Shredded paper is awful. It leaves "crumbs" everywhere. Plus, it's heavy, so unless you're using flat-rate shipping, it will cost you more. I save all packing materials and have trash bags full of packing peanuts, bubble wrap, and air pillows. As long as it's clean, it's great for reuse. Given that I do most of my shopping online, I collect quite a lot of packaging to reuse.

I do purchase plastic bags for paper items and don't usually reuse padded envelopes, since they're often not in great shape after being used. Those things are fairly cheap, though, especially if you buy in bulk.

In terms of horror stories, I once received a large scanner in a wooden crate with one layer of newspaper around it for padding. The packer had also driven screws directly into the scanner, pretty much destroying it. Of course, the seller tried to claim I did the damage when opening the crate.

Another winner was the one who shipped a plate wrapped in newspaper inside a Captain Crunch cereal box. Needless to say, that "Crunch" was unfortunately appropriate for the resulting content, LOL!

A Beginner's Guide for Packing   A Beginner's Guide for Packing

This user has validated their user name. by: elpereles
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Fri Feb 24 00:10:41 2012

''Michael Ridlen'', you aren't the only one as a buyer that see an increase in poor packaging. The worst thing is when sellers ask high S&H. For example $30 for S&H and you find that they just throw the items without any protection or even Packing Slip/Invoice in a USPS Medium Flat Rate Box.

DO #1: I see it, but it i rare.

DO #2: I recommend that if your item isn't cover by bubble wrap. You always need the gap around it. Avoid corners must be a rule. I receive a lot of packages and many of the damages are near the corner or borders.

DO 3#: That is correct.

DO 4#: Correct.

DO 5# Bags!? If they are new ziploc style bags. It isn't a problem. But Cash & Carry/Wmart/WGreens bags with food smell. No way.

DON'T #1: I try to avoid the use of recycle boxes. I don't have problem to receive items in recycle boxes. I see some nice recycle boxes. Now if the sellers ask me $10 for a one pound item that fits easy in USPS Priority box, but decide to go the recycle with a Media Mail. It is a no go.

I saw it. True story.

DON'T #2: If you use the newspaper to cover a sensitive item. You are wrong. Newspaper is good used as cushion material and if the item is isolated to contact it (covered with bubble wrap or packing paper).

DON'T #3: Right!

DON'T #4: Correct, always be prepare for the worst. If you receive items by USPS you know what I mean.

Also I believe that is needed others '' DON'T ''. As a buyer I saw some crazy stuff from even ''Power Sellers'' and ''Top Sellers''. For example:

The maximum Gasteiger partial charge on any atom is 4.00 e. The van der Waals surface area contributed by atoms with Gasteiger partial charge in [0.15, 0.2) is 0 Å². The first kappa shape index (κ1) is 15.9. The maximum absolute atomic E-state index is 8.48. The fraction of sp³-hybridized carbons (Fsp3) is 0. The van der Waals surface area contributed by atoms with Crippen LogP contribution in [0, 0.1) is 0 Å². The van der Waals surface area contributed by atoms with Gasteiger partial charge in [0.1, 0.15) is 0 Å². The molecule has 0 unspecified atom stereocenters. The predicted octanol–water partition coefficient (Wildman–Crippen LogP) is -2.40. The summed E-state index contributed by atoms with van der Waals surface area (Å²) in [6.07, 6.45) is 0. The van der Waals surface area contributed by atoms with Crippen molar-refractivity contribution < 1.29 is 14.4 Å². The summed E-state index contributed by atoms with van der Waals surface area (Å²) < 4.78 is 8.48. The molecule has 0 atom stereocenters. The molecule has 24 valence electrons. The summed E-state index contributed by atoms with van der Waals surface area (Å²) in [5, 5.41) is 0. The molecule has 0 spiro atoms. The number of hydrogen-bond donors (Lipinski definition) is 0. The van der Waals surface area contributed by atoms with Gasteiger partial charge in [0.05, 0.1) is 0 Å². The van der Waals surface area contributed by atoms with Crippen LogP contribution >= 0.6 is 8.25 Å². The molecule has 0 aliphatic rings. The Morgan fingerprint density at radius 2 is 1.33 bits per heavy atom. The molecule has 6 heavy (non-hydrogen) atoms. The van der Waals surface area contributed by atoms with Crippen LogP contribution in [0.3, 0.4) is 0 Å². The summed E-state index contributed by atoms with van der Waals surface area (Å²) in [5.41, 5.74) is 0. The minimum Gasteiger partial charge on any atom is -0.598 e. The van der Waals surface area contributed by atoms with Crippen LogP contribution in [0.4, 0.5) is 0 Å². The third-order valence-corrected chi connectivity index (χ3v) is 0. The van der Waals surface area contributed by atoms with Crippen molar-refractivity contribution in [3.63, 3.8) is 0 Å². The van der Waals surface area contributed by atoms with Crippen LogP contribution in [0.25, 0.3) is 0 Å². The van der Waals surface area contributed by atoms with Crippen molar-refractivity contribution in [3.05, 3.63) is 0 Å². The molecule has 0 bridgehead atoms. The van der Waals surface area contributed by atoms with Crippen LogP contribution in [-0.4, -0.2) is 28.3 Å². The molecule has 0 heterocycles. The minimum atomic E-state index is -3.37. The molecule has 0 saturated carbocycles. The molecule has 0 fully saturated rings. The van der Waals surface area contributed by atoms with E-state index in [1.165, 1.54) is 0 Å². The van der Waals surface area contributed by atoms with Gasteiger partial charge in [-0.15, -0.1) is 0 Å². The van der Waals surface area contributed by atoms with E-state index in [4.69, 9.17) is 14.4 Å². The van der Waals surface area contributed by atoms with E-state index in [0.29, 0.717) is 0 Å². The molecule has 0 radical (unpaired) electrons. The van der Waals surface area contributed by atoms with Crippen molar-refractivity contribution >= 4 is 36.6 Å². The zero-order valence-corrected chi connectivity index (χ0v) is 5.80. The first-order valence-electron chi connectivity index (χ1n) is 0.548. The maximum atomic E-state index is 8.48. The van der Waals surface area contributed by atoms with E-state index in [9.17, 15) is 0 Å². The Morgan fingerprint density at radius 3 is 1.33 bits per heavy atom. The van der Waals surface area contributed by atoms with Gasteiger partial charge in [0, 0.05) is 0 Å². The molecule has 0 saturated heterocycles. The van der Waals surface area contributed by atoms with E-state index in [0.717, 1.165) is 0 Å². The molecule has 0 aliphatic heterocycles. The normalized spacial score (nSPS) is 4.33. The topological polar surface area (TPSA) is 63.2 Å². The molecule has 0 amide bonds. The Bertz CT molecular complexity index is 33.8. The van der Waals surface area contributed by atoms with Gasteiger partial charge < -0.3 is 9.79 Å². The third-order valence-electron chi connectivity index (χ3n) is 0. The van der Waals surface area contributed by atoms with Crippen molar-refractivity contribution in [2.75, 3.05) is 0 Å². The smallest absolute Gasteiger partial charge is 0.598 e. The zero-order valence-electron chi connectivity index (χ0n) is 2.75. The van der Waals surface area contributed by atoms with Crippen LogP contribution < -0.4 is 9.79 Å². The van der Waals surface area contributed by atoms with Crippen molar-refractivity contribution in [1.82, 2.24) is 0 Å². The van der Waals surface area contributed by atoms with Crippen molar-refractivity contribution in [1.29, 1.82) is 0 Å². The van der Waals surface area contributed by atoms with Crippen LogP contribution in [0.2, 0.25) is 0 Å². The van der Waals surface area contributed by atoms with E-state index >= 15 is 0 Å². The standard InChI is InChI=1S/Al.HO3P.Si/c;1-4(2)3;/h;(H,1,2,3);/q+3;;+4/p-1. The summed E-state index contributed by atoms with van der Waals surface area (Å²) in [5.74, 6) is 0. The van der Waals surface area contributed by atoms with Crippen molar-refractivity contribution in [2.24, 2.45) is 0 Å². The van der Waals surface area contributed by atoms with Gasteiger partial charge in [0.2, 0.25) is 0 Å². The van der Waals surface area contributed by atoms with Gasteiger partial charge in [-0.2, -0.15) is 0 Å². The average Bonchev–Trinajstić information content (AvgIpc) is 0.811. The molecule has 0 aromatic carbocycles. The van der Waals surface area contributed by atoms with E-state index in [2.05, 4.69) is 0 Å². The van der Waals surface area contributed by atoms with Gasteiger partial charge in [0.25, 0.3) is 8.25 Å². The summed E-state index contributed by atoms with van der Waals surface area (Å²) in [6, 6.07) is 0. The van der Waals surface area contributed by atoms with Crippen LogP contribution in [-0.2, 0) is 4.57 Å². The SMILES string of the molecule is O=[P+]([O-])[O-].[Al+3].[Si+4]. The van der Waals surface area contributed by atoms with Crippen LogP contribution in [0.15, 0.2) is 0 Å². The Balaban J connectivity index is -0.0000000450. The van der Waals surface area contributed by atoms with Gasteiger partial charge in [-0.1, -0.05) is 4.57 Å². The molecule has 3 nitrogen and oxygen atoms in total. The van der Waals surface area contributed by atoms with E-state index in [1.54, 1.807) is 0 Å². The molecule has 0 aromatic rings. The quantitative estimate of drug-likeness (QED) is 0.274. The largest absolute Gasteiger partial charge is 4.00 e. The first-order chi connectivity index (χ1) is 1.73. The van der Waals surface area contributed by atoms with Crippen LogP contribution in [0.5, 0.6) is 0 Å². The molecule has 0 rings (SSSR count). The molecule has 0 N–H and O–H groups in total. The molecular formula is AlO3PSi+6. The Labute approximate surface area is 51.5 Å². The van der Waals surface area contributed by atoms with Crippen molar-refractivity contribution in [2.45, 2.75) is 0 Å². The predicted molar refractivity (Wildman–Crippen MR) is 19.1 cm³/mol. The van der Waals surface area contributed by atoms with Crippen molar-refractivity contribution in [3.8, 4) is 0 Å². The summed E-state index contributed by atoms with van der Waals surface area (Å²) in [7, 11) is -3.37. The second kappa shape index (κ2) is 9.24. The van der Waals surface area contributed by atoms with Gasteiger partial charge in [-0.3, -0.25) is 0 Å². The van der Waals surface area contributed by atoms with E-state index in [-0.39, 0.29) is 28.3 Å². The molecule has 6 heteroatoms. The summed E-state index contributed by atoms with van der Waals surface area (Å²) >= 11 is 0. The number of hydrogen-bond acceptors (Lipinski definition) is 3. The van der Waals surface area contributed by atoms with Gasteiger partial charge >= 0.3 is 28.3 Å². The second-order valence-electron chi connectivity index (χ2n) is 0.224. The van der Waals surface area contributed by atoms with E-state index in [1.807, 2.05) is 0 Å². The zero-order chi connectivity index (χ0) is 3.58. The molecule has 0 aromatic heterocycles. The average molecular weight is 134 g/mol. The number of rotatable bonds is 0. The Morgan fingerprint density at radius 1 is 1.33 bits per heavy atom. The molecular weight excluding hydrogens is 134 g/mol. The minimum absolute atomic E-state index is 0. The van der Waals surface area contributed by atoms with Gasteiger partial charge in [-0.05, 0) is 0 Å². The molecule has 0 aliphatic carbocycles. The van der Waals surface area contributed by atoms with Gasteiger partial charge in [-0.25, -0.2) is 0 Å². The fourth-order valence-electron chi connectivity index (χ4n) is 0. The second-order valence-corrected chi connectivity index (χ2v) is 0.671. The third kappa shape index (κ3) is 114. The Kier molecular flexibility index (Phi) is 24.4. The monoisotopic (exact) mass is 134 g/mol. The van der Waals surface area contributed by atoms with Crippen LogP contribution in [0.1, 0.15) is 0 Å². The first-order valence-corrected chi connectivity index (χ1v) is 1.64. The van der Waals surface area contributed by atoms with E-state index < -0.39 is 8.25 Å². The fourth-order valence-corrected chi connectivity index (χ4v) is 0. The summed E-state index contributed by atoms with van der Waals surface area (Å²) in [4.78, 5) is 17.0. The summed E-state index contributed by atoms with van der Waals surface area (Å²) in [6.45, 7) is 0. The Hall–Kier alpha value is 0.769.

DON'T: Send items to US Domestic without Delivery Confirmation. If you have a printer to add some promos or an Invoice/Packing Slip and PayPal to receive money. Use it to print the Postage.

DON'T: Cut parts of the USPS Priority Mail boxes to lose some weight. You are killing the strength resistance of the box.

DON'T: Add dirty/dusty shredded paper from the receipts of the online USPS Postage (with names and addresses).

DON'T: Use your trash or non selling items as cushion/packing material.



A Beginner's Guide for Packing   A Beginner's Guide for Packing

by: ceramicsbooks This user has validated their user name.

Fri Feb 24 05:23:48 2012

I used to buy literally thousands of books on ebay. But I've now cut back drastically as a direct result of seriously poor packing. This is one of my biggest bugbears with ebay sellers.

Hardback (hard cover) books will almost always be damaged in the post unless wrapped in cardboard or boxed. Otherwise the corners will be bumped which significantly reduces their value.

Ebay's 'free' postage policy has made matters far worse. I've had so many valuable hardback books sent in padded mailing envelopes which have arrived damaged - around a third to a half at least. And this no matter how often I beg the seller to use cardboard.

I've had books sent wrapped in a single piece of brown paper which naturally were destroyed as a result.

As much as I hate the DSR system (I am a seller too) I think a DSR for quality of packing is of far more use than trivialities such as communication...

Also, the suggestion that you should not re-use boxes is bordering on insane - re-use and recycling is a DUTY of all people who give a damn about the planet.

Anyway the problem of badly packed books on ebay is now virtually irrelevant - the number of listings in the category I'm interested in has fallen off a cliff... a bit like my ebay sales.

A Beginner's Guide for Packing   A Beginner's Guide for Packing

by: Red Ink Diary This user has validated their user name.
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Fri Feb 24 08:09:18 2012

In my opinion you can directly attribute the decline in packing standards to the corresponding decline in the numbers of small sellers who were once the backbone of eBay and took tremendous pride in every aspect of their trade.